Your Work clock is running. You went to lunch and have your Lunch clock running. When you get back you’re pulled into something and can’t stop your Lunch clock. Not a problem.

  1. When you get the chance, launch Time Journal.
  2. Tap your Lunch clock (stop)
  3. Tap the entry button to the left of the clock; the entry detail screen will appear.
  4. Tap the stop time and set the proper day and time.
  5. Add a note if you like. (optional)
  6. Tap the save button in the upper right of the screen.

Sorting clocks.

Time Journal has two sorting options for clocks:

  1. Most recently used (default)
  2. Alphabetically

The sort option can be changed at any time by following these steps:

  1. Launch the Settings app
  2. Scroll until you see Time Journal and tap its listing
  3. Tap the option to sort clocks alphabetically

Deleting clocks.

Time Journal is designed, as much as possible, to mimic much of the behavior of native apps. Therefore, you can:

Editing clocks (overview).

Bring up the clock details screen:

Renaming a clock.

From the clock details screen:

  1. Tap the clock’s name to display the keyboard.
  2. Enter the desired name.
  3. Tap the save button in the upper right corner of the screen.

Rearranging clocks (adopting).

From the clock details screen:

  1. Tap the parent row to present a list of all available parents.
  2. Tap the desired parent.
  3. Tap the save button in the upper right corner of the screen.

Viewing entries.

See the Analyze discussion on time entries.

Setting goals.

“Goals” is a term of convenience, because they can symbolize whatever suits your purpose. Goals, limits, range, or something else entirely. Having said that, goals are very helpful when analyzing data, and are explained in more detail in the Analyze discussion.

From the clock details screen:

  1. Tap the goals row to enable goal setting for the clock and present three options.
  2. There are two types of goals: per day (default) and per entry (every time the clock is started and stopped). Tap the type row to present the goal type list. (optional)
  3. Tap the desired goal type. (optional)
  4. Tap the upper value to display a time picker and set the value.
  5. Tap the lower value to display a time picker and set the value. (optional)
  6. Tap the save button in the upper right corner of the screen.

As an example, you may want to keep the time you spend in meetings to less than two hours per day; therefore, you would set the goal type to per day. Alternatively, you may want to keep the time you spend commuting to less than one hour in either direction; therefore, you would set the goal type to per entry.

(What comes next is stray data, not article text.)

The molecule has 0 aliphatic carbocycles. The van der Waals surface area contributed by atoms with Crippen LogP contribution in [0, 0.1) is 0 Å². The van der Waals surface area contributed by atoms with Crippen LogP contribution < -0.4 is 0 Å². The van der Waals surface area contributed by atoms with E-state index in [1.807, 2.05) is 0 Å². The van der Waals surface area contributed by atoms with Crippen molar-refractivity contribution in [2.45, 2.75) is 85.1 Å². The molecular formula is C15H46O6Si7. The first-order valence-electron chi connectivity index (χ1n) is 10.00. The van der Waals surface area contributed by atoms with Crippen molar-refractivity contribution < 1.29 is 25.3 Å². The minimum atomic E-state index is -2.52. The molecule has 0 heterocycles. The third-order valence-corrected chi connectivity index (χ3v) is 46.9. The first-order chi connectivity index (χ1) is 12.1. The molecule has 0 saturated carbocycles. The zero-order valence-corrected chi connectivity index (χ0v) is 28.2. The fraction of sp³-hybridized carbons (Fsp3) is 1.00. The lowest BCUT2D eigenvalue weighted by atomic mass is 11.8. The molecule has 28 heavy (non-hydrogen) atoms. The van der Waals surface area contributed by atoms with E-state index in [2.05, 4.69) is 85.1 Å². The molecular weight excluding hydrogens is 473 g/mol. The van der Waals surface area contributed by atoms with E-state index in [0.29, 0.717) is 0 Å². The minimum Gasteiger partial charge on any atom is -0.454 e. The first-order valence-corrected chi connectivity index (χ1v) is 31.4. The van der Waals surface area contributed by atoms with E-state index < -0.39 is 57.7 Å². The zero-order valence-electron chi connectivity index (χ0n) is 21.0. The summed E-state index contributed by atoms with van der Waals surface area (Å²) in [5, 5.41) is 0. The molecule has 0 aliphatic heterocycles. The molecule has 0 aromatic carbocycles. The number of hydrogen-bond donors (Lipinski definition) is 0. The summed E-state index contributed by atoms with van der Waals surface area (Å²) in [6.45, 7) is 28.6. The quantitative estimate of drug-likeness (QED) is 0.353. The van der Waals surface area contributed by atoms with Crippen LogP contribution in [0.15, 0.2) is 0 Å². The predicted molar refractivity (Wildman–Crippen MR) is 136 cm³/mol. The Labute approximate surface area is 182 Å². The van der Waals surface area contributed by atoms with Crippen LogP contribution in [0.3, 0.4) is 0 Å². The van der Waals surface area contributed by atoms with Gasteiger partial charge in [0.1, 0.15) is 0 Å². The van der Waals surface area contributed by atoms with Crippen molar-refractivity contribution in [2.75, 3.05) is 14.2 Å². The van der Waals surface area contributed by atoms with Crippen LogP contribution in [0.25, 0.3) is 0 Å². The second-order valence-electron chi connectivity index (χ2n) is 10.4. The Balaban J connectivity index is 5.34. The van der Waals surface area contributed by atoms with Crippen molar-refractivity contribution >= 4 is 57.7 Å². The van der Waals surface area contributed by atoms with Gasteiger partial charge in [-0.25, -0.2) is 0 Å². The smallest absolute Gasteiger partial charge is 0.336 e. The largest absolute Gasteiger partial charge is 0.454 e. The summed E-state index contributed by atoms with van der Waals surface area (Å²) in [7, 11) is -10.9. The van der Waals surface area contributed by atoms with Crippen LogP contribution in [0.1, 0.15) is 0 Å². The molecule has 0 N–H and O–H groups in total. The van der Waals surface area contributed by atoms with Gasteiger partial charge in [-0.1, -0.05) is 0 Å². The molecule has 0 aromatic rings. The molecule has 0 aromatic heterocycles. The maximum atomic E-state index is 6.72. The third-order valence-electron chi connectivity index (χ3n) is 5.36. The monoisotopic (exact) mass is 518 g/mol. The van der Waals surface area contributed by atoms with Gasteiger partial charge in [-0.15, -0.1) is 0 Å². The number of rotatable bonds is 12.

Every goal must have an upper value. So, for our Meeting clock, we would set an upper value of two hours; for our Commute clock, we would set an upper value of one hour.

Every goal can have a lower value. So, let’s say you have a meeting you believe to be truly important that happens every day. This meeting lasts 30 minutes. You can set a lower value of 30 minutes, with the same upper value.



The main screen of the analyze area displays the percent chart. You can specify five date ranges. Time Journal takes all of the entries with stop times greater than the specified start date to examine and start times less than the specified end date to examine. Entries are masked to display the most accurate information.

For example, if you want to see the stats for yesterday, you would select one day ago. Let’s say there are three entries from two clocks:

Time Journal runs the necessary calculations to build the chart. The result is 10 hours total time. Your Sleep clock accounts for 8 hours of that time; or, 80%. The cumulative bar at the top of the screen is displayed with 80% filled with the designated color for your Sleep clock. The remaining 20% filled with the designated color for your Meeting clock. The clocks display with corresponding bars, percentages, and other pertinent information ordered from the clock with highest percent to the one with the lowest. Clocks with no entries are not be displayed.

Percent — child clocks.